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Eco-Trends for Spring

Fashion that's green


Eco-Trends for Spring

This spring, art and nature vie with each other to create a season overflowing with colour. Keep pretty and eco-friendly this spring with these fashion trends.

This spring, art and nature vie with each other to create a season overflowing with watercolour florals and sculpted silhouettes. Blooming bouquets of colour are showing up on everything from extreme cut ensembles to whipped tulle dresses. We’re also seeing an updated ’70s vibe offering a new spin on the flower child. While eco-designers are not yet as well known, they are driving some of the top trends. From tie-dyed fabrics to bright whites, eco-designers are offering their take on a season that is at once pretty with a provocative edge.


The goddess theme coursed down the runway, inspired by one of fashion’s most austere figures, the legendary French couturier, Madame Gr? Born in 1903, Gr?is known for her draping, and represents an ideal of beauty and skilful handiwork that is almost obsolete. The classical Greek style of her gowns was a key theme in ’08 from London to New York.

Featured here is Vancouver designer Joanna Kulpa’s beautiful Rioja dress complemented by earth-inspired Contexture Designs wood cuff.

Neutrals & Transparency

Nicole Bridger’s short, see-through fabrics channelled Marc Jacob’s, who got everyone talking about sex with his influential themes of transparency and boudoir. The Danish label NOIR, a socially and eco-conscious label, held its first show in New York, where its transparent theme coincided with the launch of Nu NOIR lingerie. Indeed, lingerie-inspired clothing was everywhere. With the act of undressing a prevailing theme, neutral colours were a runway hit, blending in with the body and elongating the silhouette.

Featured here is Stella McCartney’s sheer silk check shirt with Nicole Bridger’s white tank and Thieves 100% organic cotton Capri pants. Vegan fuschia bag by Matt and Nat and sterling silver earrings and necklaces by Sugarlime jewelry complete the look.

Monochrome & Prints

If all that transparency sounds a little too much like the emperor who wore no clothes, the spring is also awash with monochromatic and geometric prints for those looking to make a bolder statement, such as this 100% silk print dress by Moschino.

Classic White

Elroy’s dress channels classic white sophistication with an eco-twist. The 100% hand-loomed bamboo dress is accented with a flax and linen sun hat and silk satin Stella McCartney clutch.

Whether eco-designers are becoming more mainstream, or mainstream designers are answering to a growing consumer demand, the divide is dissolving. As newly launched Elroy designer, Leanne McElroy puts it, “The acceptance of eco-friendly fabrics being brought into fashion-forward lines, and, more importantly, the consumer choosing to buy these products, just shows how important this movement is: green clothing is not just a trend.”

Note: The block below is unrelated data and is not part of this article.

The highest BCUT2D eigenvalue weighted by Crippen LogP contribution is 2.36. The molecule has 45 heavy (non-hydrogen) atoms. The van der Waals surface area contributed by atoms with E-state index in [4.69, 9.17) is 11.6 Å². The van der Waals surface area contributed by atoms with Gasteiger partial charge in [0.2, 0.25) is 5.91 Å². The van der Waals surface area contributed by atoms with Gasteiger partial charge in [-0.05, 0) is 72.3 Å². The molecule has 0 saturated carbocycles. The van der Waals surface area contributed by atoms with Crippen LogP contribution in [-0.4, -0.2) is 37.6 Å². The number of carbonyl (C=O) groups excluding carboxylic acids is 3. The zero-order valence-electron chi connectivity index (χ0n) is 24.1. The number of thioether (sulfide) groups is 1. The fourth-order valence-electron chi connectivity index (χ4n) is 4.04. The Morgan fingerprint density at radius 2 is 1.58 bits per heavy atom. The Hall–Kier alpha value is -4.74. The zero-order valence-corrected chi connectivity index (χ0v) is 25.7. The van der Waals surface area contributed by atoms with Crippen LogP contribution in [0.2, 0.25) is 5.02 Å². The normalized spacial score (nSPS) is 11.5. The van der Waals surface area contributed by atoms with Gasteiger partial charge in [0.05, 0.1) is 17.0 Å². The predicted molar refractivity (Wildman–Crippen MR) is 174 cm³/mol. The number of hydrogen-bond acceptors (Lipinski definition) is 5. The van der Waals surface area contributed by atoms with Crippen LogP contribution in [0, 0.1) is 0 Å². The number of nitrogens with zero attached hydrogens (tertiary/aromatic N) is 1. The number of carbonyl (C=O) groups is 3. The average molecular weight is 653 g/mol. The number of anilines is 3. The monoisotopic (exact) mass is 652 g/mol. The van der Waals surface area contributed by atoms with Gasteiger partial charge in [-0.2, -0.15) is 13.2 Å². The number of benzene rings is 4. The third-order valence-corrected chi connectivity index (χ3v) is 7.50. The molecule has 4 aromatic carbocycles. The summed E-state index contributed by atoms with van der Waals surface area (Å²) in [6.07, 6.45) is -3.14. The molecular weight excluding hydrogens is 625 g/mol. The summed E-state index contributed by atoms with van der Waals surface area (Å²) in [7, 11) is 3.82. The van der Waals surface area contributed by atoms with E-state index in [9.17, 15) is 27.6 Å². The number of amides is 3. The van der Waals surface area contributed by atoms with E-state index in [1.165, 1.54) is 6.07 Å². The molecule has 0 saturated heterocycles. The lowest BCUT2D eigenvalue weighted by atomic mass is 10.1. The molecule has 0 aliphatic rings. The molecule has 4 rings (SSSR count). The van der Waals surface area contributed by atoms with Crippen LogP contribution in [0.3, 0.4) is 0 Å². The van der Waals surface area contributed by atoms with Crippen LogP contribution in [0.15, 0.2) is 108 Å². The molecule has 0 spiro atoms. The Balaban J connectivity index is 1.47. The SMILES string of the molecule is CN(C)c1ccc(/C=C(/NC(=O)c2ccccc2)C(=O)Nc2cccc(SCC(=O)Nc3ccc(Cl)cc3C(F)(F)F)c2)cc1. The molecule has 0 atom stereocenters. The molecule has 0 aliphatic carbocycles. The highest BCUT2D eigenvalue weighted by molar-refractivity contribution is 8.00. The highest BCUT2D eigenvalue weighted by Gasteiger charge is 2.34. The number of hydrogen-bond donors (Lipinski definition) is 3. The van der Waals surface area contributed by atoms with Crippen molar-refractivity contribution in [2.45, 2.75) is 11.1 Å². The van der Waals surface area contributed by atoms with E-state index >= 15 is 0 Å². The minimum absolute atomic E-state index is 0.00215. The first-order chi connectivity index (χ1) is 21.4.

There are signs that eco-designers may even be redesigning the trend criteria, coming up with their own options such as Ethical High Street and Organic & Original, as featured in UK-based ethical magazine, newconsumer.

A sign of the industry’s growing clout is Linda Loudermilk. Coined the queen of environmentally responsible fashion, she landed on W magazine’s list of 2007’s most influential people in style. Just five years ago Loudermilk began experimenting with organic cotton and recycled plastic bottles to develop a collection that is now considered at the forefront of environmental fashion.

More high profile designers are following down the green path. Oscar de la Renta recently designed clothing out of modified corn starch at the Biotech Fashion Show in Toronto, and Proenza Schouler presented environmentally friendly clothing at New York Fashion Week. On a grassroots level, Nicole Bridger is consistently producing high fashion eco-clothes. She trained under Diane von F?enberg, and it shows–her spring 2008 collection won the Generation Next Award at BC Fashion Week.

70s silks

Beautiful silk tunics were illustrated with ’70s-inspired wood nymphs by Prada and hippie-prints by Narciso Rodriguez. And short silk dresses were also in high demand, present everywhere from eco-designer Thieves in Toronto to this Balenciaga floral number. White bag by Matt and Nat.

Light & Luxurious

This Jason Matlo 100% cotton dress looks beautiful with a Mandula 100 percent virgin wool scarf. This design appeals to confident women who celebrate fashion through a desire for innovation, luxurious fabrics and textures, and meticulous attention to detail.

Though none of his customers are specifically asking for it, Canadian designer Jason Matlo enjoys using natural fabrics for his design collections. “Fashion’s one of the worst things there is in terms of the environment. So if you can use something ethical, why wouldn’t you?” he asks. And when Matlo chooses a sustainable fabric, it is also about the quality and feel.

Eco-fashion is now turning traditional fashion weeks on their heads by producing its own eco-shows, such as Fashion Takes Action and The Green Carpet Series in Toronto and Sustain Your Style in Vancouver.

With eco-fashion shows raising funds for environmental causes, and producing shows that look at the entire eco-footprint of the event, enviro-friendly couture is setting new trends by creating new standards and, just possibly, turning traditional fashion green with envy.



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